February 01, 2010

Pillar Candles - What's Old Is New

Pillar Candles - What's Old Is New

It seems no matter what type of business you are in, one of first questions people ask is what do you have new? I think the background to this question has a startling answer; according to Wikipedia the Egyptians made candles from beeswax in 3000 BC.  With that type of history I am not sure there is anything in today’s world that in it’s simplest form remains completely unchanged throughout history and we are talking over 5,000 years.

In fact as the market changes beeswax and other natural waxes are more popular than ever. The one thing that has changed is how candles are used by the consumer. Historically candles were used initially for lighting, then in Europe and other places for ambiance and most recently as a form to provide fragrance to the home.

Best Features of a Pillar Candle
One of the best types of candles to provide lighting, adding a nice touch to the home décor and when necessary deliver fragrance is the pillar. Many crafters/candle makers have a tendency to overlook the pillar because they may feel it does not offer the fragrance delivery a container candle can have.

Natural Candle Waxes a Perfect Fit for Pillar Candles
One selling point to pillars is they are actually much more suited to make in natural waxes than in containers in many respects.  For many that have worked with soy in containers one of the biggest issues is always the “fragrance throw” a soy container delivers.  When making pillars the objective is more the shape, design and functionality then the fragrance throw making it ideal for use of natural waxes. The good news is that there a number of different types of natural waxes that are ideal to use when making pillars.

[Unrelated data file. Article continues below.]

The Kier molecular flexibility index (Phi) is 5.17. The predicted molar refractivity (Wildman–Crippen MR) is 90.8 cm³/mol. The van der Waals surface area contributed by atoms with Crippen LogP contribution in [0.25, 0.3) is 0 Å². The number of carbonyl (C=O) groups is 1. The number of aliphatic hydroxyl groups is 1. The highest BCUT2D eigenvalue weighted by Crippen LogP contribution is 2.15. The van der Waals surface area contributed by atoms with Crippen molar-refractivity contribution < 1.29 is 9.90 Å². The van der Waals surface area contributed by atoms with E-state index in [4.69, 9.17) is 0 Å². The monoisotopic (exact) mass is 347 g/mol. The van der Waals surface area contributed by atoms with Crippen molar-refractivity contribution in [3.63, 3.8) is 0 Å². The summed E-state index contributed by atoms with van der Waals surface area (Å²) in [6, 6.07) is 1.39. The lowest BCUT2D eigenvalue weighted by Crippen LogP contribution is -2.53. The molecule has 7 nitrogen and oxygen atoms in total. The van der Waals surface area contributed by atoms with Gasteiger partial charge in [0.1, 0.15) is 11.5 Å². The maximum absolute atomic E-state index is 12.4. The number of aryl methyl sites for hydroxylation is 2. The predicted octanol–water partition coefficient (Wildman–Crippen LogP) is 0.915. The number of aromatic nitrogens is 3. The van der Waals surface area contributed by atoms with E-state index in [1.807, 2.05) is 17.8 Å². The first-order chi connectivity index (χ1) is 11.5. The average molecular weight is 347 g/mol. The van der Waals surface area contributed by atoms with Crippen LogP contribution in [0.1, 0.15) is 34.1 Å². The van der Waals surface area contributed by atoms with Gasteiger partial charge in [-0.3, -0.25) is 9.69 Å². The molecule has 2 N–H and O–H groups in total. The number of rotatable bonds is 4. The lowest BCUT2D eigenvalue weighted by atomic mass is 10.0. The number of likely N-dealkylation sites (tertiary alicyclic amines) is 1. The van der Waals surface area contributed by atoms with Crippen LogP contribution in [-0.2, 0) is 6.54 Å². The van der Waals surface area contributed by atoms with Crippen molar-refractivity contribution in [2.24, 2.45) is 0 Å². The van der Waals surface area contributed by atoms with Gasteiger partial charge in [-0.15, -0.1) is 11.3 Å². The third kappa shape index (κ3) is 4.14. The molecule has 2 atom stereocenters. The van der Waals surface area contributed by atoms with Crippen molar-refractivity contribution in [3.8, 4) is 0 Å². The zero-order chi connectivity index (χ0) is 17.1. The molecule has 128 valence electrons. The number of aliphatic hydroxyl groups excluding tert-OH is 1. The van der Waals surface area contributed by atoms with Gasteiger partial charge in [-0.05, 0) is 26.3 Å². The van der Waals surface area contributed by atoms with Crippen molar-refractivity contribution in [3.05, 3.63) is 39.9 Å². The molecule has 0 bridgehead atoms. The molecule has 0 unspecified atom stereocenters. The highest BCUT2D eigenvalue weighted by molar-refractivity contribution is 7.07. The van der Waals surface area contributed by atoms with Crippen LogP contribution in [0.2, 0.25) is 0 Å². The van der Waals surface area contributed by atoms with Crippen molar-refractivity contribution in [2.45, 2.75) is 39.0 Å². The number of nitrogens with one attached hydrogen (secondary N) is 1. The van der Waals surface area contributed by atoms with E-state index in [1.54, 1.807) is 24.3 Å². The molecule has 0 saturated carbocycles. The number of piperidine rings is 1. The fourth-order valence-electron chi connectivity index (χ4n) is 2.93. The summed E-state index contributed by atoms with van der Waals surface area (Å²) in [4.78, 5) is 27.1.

As we have already learned the oldest to this day is still the best all around wax by many is beeswax.  While it can be used to make containers it can be hard to “build” value with a beeswax container candle.  With the cost of the container, fragrance and then using beeswax many consumers in today’s market do not want to pay what a good beeswax container needs to sell for. When making pillars using beeswax, it is much easier to get “consumer” value because you do not have the cost of the container and in many instances you may not want to fragrance the product because the wax has it’s own pleasant odor. Because of this the consumer only needs to pay for the mark up on the beeswax and labor. 

Palm Wax's Unique
Selling Points

The news only gets better in that there are other natural waxes that make for great pillars. Palm wax is also an excellent choice to make pillars. While it may not offer the fragrance throw a paraffin wax candle can, it brings other great properties to the table. Palm waxes have unique designs and patterns that paraffin cannot offer.  The palm wax  allows you to choose unique patterns such as feathering or crystallizing.

The second great selling point to the palm again is that it is natural and does not necessary need to be efficient in the fragrance throw.  Colors and shapes are going to be more important when offering as a home décor item.

Using Soy Wax for Pillar Candles
The next great wax to use in making pillars is soy wax. Using soy wax in pillars has come a long way. Early attempts to use soy in pillars made for soft or very brittle candles which would crack. The Ecosoya PB has eliminated those problems and now is a great option to make natural candles.  (Note: Candlewic  is now an official distributor of EcoSoya PB).